Liturgy of the Catholic Church

Liturgy and Para-Liturgical Celebrations

Archive for concelebration

Mentioning the Mass Intention

And More on Multiple Chalices

ROME, OCT. 9, 2007 (Zenit.org).- Answered by Legionary of Christ Father Edward McNamara, professor of liturgy at the Regina Apostolorum university.

Q: Unlike our present pastor, our former priest always would mention the intention for the Mass. Is this up to the individual priest? It gets printed in our bulletin, but I would hope the priest would mention who the Mass is for at some point, even though I know God knows who it is for. — L.S., St. Louis, Missouri

A: While there are no universal laws regarding this topic, some dioceses have published norms with common-sense indications that all priests may take into account.

My reply is inspired by the norms issued by the Diocese of Rome.

There is no requirement to mention the priest’s intention at the Mass. Thus, a mention in the bulletin or some other public notification is a legitimate option, especially when the pastor is aware that the person who requested the Mass will not be present at the celebration.

If the person or family who requested the intention wishes to be present, then it is good that the celebrant mention the name of the person for whom the Mass is being offered.

This may best be done either after the greeting at the beginning of Mass or as an intention of the prayer of the faithful.

The name should not normally be mentioned during the Eucharistic prayer. This naming is best left for funeral Masses, Masses at the notification of death, and significant anniversaries. The special formulas for funerals, especially in Eucharistic Prayers 2 and 3, were specifically composed with such occasions in mind and were not conceived for daily recitation.

It should be remembered that the Mass intention refers above all to the intention of the celebrating priest who took upon himself the commitment to celebrate for a specific intention when he accepted a stipend.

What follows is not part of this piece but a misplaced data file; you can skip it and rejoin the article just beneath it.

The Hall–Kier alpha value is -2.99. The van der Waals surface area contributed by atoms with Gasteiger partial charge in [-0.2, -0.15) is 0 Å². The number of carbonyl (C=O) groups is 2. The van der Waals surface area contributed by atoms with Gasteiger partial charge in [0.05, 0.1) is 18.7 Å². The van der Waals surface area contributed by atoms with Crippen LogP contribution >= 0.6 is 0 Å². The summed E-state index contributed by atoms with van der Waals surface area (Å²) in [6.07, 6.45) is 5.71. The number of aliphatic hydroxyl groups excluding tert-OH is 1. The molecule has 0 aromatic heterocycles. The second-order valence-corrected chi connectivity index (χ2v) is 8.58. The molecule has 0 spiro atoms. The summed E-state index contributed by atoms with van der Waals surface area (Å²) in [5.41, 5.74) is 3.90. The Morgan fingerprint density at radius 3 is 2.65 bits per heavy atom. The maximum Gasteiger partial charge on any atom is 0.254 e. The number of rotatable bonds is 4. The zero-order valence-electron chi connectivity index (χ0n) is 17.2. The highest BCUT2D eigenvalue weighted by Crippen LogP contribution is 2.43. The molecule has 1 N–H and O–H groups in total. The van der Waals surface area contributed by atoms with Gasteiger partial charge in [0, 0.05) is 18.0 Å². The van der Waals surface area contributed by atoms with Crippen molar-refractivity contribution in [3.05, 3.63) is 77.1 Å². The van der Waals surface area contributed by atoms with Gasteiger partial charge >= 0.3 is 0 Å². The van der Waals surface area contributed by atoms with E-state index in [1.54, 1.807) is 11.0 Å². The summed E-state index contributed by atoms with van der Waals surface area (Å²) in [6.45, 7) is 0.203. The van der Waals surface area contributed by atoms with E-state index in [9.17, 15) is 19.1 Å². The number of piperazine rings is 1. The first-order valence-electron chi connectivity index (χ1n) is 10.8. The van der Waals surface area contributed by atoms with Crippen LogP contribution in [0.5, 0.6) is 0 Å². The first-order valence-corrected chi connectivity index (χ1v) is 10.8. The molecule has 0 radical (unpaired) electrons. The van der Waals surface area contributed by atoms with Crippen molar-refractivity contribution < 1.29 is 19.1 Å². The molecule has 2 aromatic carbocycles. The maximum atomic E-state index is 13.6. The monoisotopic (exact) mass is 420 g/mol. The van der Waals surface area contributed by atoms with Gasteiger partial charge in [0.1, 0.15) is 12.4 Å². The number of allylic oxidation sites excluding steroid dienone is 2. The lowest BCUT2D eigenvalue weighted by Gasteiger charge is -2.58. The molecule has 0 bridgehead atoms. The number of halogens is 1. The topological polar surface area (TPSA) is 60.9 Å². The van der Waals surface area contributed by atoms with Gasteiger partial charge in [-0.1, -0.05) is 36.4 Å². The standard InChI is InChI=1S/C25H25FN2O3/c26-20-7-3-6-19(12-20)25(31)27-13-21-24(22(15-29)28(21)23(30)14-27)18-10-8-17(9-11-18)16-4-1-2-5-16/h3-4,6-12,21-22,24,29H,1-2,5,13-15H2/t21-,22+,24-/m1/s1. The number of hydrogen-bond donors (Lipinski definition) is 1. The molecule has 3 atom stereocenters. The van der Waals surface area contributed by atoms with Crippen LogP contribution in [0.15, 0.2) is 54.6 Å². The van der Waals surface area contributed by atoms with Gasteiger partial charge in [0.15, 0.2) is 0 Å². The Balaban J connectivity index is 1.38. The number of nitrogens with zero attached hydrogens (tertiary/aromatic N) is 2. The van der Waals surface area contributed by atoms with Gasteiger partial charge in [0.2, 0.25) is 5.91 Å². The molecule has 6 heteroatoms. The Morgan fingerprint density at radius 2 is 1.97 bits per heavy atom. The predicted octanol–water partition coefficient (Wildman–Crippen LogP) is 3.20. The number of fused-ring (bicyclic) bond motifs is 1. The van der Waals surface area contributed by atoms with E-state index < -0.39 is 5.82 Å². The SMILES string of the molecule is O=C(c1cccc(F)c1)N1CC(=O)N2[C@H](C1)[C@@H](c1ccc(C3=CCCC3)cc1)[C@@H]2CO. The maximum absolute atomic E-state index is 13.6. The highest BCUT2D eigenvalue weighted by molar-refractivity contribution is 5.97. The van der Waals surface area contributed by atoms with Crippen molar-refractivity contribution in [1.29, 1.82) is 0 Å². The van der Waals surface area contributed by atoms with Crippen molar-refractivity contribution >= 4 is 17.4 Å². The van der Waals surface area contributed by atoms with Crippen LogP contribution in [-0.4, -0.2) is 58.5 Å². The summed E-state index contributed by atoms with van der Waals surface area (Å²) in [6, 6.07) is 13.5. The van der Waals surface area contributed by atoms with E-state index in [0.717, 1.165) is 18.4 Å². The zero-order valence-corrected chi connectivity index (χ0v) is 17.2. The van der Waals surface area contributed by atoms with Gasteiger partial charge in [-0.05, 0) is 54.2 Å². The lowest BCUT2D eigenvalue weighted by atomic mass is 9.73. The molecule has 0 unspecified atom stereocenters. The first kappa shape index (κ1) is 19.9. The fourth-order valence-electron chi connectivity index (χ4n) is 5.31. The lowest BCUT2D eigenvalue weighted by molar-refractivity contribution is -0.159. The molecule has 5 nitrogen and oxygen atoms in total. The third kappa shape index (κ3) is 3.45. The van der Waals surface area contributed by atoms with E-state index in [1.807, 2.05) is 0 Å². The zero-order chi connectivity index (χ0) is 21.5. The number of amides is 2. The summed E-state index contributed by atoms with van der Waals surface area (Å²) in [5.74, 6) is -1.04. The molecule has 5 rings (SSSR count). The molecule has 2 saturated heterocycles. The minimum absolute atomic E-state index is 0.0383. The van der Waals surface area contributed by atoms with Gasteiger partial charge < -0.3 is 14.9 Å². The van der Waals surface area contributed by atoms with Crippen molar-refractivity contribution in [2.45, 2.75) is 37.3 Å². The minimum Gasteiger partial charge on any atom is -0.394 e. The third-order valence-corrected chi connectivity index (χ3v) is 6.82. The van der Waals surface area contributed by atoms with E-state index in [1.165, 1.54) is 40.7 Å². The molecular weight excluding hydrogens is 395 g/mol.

Since the Mass is infinite the priest may also have other personal intentions that may or may not be reflected in the Mass formula used.

For example, a priest may offer the Mass for a deceased soul while at the same time using the Mass formula “For Vocations,” with the personal intention of asking God to bless the Church with abundant vocations.

Likewise, while any person assisting at Mass is free to associate his prayer with the intention of the priest celebrant, he or she is also free to offer up participation at the Mass for any number of personal intentions.

We also have dealt amply with the topic of intentions and stipends in our columns of Feb. 22 and March 8 in 2005.
Follow-up: Using Multiple Ciboria and Chalices

In the wake of our comments on multiple vessels (Sept. 25) a reader asked: “When several chalices are prepared for a concelebrated Mass, my understanding is that it is correct to add water to the wine only in the ‘main’ chalice, and that it is not necessary to add water to the wine in all the chalices. Is there any official document in which this is specified?”

This point has been discussed by liturgists, but no consensus has been found. Nor am I aware of any official norms on this particular subject.

Some liturgists hold the position that it is sufficient to add water to the chalice of the principal chalice, which thus forms a moral unity with the other chalices for the purpose of consecration.

This argument is fairly solid from the theological standpoint, and there would certainly be no doubt that the consecration would be valid and licit.

It also solves the problem of the rather ungainly sight of a deacon or priest pouring a drop of water into several chalices already arrayed upon the altar.

It is not, however, universal liturgical practice. Many celebrants prefer to place water in all chalices, along with wine, so that all communicants can receive from wine that has been mixed with water according to ancient Church tradition.

This may be done in two ways. If there are only a couple of extra chalices, then wine and water, or just water (if the extra chalices are already prepared) may be placed in all of them during the preparation of the gifts.

If there are many chalices, then water and wine may be placed in all but the principal chalice when the chalices are prepared before Mass begins.

This latter solution is generally practiced by the Vatican sacristans for large concelebrations at St. Peter’s.



Veneration of Altar at End of Mass


And More on Concelebrants From Different Rites

ROME, JULY 10, 2007 (Zenit.org).- Answered by Legionary of Christ Father Edward McNamara, professor of liturgy at the Regina Apostolorum university.

Q: What is the procedure for the veneration of the altar by concelebrants at the end of Mass? Do all concelebrants venerate the altar, or is this only reserved for the main celebrant? When concelebrating, I merely bow to the altar, but have noticed that many others kiss the altar. — M.C., Durban, South Africa

A: This topic is dealt with succinctly in the General Instruction of the Roman Missal, No. 251: “Before leaving the altar, the concelebrants make a profound bow to the altar. For his part the principal celebrant, along with the deacon, venerates the altar with a kiss in the usual way.”